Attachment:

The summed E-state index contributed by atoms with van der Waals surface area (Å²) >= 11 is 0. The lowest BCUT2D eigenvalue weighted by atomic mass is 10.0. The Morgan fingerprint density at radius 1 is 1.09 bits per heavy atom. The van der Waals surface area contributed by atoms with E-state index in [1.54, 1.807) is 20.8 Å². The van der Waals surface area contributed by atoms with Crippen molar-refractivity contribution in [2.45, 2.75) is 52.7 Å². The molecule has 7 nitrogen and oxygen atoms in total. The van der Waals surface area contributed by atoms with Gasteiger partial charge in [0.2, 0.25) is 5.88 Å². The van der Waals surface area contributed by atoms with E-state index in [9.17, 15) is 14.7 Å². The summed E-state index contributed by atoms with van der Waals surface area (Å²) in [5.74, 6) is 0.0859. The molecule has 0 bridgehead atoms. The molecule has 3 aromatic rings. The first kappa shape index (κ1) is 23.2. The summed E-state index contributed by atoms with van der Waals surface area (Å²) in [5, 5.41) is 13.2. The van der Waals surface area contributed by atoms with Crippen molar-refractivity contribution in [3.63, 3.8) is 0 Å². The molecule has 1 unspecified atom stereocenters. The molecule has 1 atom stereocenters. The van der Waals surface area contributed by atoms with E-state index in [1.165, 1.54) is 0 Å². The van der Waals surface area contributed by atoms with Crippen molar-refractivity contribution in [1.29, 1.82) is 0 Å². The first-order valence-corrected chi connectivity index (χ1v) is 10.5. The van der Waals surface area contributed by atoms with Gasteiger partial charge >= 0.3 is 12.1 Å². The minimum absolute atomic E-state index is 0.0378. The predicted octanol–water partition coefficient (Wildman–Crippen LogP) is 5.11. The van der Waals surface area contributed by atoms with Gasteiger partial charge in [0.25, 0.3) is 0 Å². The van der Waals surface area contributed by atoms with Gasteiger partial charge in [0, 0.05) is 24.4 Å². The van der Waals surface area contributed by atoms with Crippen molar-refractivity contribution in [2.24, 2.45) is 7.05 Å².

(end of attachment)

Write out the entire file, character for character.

The summed E-state index contributed by atoms with van der Waals surface area (Å²) >= 11 is 0. The lowest BCUT2D eigenvalue weighted by atomic mass is 10.0. The Morgan fingerprint density at radius 1 is 1.09 bits per heavy atom. The van der Waals surface area contributed by atoms with E-state index in [1.54, 1.807) is 20.8 Å². The van der Waals surface area contributed by atoms with Crippen molar-refractivity contribution in [2.45, 2.75) is 52.7 Å². The molecule has 7 nitrogen and oxygen atoms in total. The van der Waals surface area contributed by atoms with Gasteiger partial charge in [0.2, 0.25) is 5.88 Å². The van der Waals surface area contributed by atoms with E-state index in [9.17, 15) is 14.7 Å². The summed E-state index contributed by atoms with van der Waals surface area (Å²) in [5.74, 6) is 0.0859. The molecule has 0 bridgehead atoms. The molecule has 3 aromatic rings. The first kappa shape index (κ1) is 23.2. The summed E-state index contributed by atoms with van der Waals surface area (Å²) in [5, 5.41) is 13.2. The van der Waals surface area contributed by atoms with Crippen molar-refractivity contribution in [3.63, 3.8) is 0 Å². The molecule has 1 unspecified atom stereocenters. The molecule has 1 atom stereocenters. The van der Waals surface area contributed by atoms with E-state index in [1.165, 1.54) is 0 Å². The van der Waals surface area contributed by atoms with Crippen molar-refractivity contribution in [1.29, 1.82) is 0 Å². The first-order valence-corrected chi connectivity index (χ1v) is 10.5. The van der Waals surface area contributed by atoms with Gasteiger partial charge >= 0.3 is 12.1 Å². The minimum absolute atomic E-state index is 0.0378. The predicted octanol–water partition coefficient (Wildman–Crippen LogP) is 5.11. The van der Waals surface area contributed by atoms with Gasteiger partial charge in [0.25, 0.3) is 0 Å². The van der Waals surface area contributed by atoms with Gasteiger partial charge in [0, 0.05) is 24.4 Å². The van der Waals surface area contributed by atoms with Crippen molar-refractivity contribution in [2.24, 2.45) is 7.05 Å².